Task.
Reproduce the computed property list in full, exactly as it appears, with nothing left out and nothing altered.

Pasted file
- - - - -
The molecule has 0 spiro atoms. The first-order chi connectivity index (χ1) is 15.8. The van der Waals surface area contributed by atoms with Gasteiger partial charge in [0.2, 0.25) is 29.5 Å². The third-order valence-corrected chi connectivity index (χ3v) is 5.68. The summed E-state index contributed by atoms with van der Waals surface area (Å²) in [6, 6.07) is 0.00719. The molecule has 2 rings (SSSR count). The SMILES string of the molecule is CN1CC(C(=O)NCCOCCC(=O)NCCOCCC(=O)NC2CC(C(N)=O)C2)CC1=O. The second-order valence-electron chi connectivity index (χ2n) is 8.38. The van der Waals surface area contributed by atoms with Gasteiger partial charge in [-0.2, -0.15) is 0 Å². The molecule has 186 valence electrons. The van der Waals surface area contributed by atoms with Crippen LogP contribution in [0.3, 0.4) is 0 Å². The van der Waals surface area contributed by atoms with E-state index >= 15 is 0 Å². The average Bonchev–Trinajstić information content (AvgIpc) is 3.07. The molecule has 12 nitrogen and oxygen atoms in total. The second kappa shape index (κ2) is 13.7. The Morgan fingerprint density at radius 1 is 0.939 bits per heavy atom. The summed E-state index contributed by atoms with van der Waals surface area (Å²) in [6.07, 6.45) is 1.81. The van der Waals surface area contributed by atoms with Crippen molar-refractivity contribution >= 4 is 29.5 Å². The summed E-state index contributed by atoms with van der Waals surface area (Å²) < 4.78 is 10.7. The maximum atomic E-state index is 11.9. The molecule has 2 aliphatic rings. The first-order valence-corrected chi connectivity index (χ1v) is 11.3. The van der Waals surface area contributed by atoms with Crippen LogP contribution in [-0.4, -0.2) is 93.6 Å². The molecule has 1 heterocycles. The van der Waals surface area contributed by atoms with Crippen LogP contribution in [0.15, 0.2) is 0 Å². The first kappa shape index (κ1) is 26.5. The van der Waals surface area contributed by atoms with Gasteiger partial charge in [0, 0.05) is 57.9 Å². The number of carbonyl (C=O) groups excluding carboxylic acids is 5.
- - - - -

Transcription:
The molecule has 0 spiro atoms. The first-order chi connectivity index (χ1) is 15.8. The van der Waals surface area contributed by atoms with Gasteiger partial charge in [0.2, 0.25) is 29.5 Å². The third-order valence-corrected chi connectivity index (χ3v) is 5.68. The summed E-state index contributed by atoms with van der Waals surface area (Å²) in [6, 6.07) is 0.00719. The molecule has 2 rings (SSSR count). The SMILES string of the molecule is CN1CC(C(=O)NCCOCCC(=O)NCCOCCC(=O)NC2CC(C(N)=O)C2)CC1=O. The second-order valence-electron chi connectivity index (χ2n) is 8.38. The van der Waals surface area contributed by atoms with Gasteiger partial charge in [-0.2, -0.15) is 0 Å². The molecule has 186 valence electrons. The van der Waals surface area contributed by atoms with Crippen LogP contribution in [0.3, 0.4) is 0 Å². The van der Waals surface area contributed by atoms with E-state index >= 15 is 0 Å². The average Bonchev–Trinajstić information content (AvgIpc) is 3.07. The molecule has 12 nitrogen and oxygen atoms in total. The second kappa shape index (κ2) is 13.7. The Morgan fingerprint density at radius 1 is 0.939 bits per heavy atom. The summed E-state index contributed by atoms with van der Waals surface area (Å²) in [6.07, 6.45) is 1.81. The van der Waals surface area contributed by atoms with Crippen molar-refractivity contribution >= 4 is 29.5 Å². The summed E-state index contributed by atoms with van der Waals surface area (Å²) < 4.78 is 10.7. The maximum atomic E-state index is 11.9. The molecule has 2 aliphatic rings. The first-order valence-corrected chi connectivity index (χ1v) is 11.3. The van der Waals surface area contributed by atoms with Crippen LogP contribution in [-0.4, -0.2) is 93.6 Å². The molecule has 1 heterocycles. The van der Waals surface area contributed by atoms with Crippen LogP contribution in [0.15, 0.2) is 0 Å². The first kappa shape index (κ1) is 26.5. The van der Waals surface area contributed by atoms with Gasteiger partial charge in [0, 0.05) is 57.9 Å². The number of carbonyl (C=O) groups excluding carboxylic acids is 5.